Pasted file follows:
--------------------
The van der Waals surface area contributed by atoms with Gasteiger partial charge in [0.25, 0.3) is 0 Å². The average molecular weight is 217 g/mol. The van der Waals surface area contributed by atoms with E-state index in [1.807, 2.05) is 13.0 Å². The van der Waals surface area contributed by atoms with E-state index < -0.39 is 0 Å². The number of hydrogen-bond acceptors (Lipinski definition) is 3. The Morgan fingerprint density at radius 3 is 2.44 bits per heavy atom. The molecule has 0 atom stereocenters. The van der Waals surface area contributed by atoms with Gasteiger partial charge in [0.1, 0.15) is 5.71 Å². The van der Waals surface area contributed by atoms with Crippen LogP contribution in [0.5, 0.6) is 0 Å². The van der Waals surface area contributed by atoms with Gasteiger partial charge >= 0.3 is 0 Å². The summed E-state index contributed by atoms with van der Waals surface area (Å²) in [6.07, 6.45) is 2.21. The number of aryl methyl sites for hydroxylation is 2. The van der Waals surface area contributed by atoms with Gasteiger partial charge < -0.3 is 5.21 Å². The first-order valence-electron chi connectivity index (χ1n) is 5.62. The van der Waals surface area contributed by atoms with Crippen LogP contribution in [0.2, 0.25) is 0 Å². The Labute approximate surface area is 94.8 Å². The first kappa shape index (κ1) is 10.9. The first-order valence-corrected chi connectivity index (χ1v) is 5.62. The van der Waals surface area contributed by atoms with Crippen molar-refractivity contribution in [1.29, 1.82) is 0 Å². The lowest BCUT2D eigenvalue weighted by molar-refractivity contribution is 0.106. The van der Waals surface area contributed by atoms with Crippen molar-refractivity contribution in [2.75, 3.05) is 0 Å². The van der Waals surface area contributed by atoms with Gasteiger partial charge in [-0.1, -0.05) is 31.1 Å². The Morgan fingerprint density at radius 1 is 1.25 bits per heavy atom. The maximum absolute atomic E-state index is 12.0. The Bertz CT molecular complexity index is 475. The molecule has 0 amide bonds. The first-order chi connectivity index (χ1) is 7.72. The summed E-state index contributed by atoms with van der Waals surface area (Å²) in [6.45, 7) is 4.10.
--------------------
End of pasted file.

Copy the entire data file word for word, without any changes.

The van der Waals surface area contributed by atoms with Gasteiger partial charge in [0.25, 0.3) is 0 Å². The average molecular weight is 217 g/mol. The van der Waals surface area contributed by atoms with E-state index in [1.807, 2.05) is 13.0 Å². The van der Waals surface area contributed by atoms with E-state index < -0.39 is 0 Å². The number of hydrogen-bond acceptors (Lipinski definition) is 3. The Morgan fingerprint density at radius 3 is 2.44 bits per heavy atom. The molecule has 0 atom stereocenters. The van der Waals surface area contributed by atoms with Gasteiger partial charge in [0.1, 0.15) is 5.71 Å². The van der Waals surface area contributed by atoms with Crippen LogP contribution in [0.5, 0.6) is 0 Å². The van der Waals surface area contributed by atoms with Gasteiger partial charge >= 0.3 is 0 Å². The summed E-state index contributed by atoms with van der Waals surface area (Å²) in [6.07, 6.45) is 2.21. The number of aryl methyl sites for hydroxylation is 2. The van der Waals surface area contributed by atoms with Gasteiger partial charge < -0.3 is 5.21 Å². The first-order valence-electron chi connectivity index (χ1n) is 5.62. The van der Waals surface area contributed by atoms with Crippen LogP contribution in [0.2, 0.25) is 0 Å². The Labute approximate surface area is 94.8 Å². The first kappa shape index (κ1) is 10.9. The first-order valence-corrected chi connectivity index (χ1v) is 5.62. The van der Waals surface area contributed by atoms with Crippen molar-refractivity contribution in [1.29, 1.82) is 0 Å². The lowest BCUT2D eigenvalue weighted by molar-refractivity contribution is 0.106. The van der Waals surface area contributed by atoms with Crippen molar-refractivity contribution in [2.75, 3.05) is 0 Å². The van der Waals surface area contributed by atoms with Gasteiger partial charge in [-0.1, -0.05) is 31.1 Å². The Morgan fingerprint density at radius 1 is 1.25 bits per heavy atom. The maximum absolute atomic E-state index is 12.0. The Bertz CT molecular complexity index is 475. The molecule has 0 amide bonds. The first-order chi connectivity index (χ1) is 7.72. The summed E-state index contributed by atoms with van der Waals surface area (Å²) in [6.45, 7) is 4.10.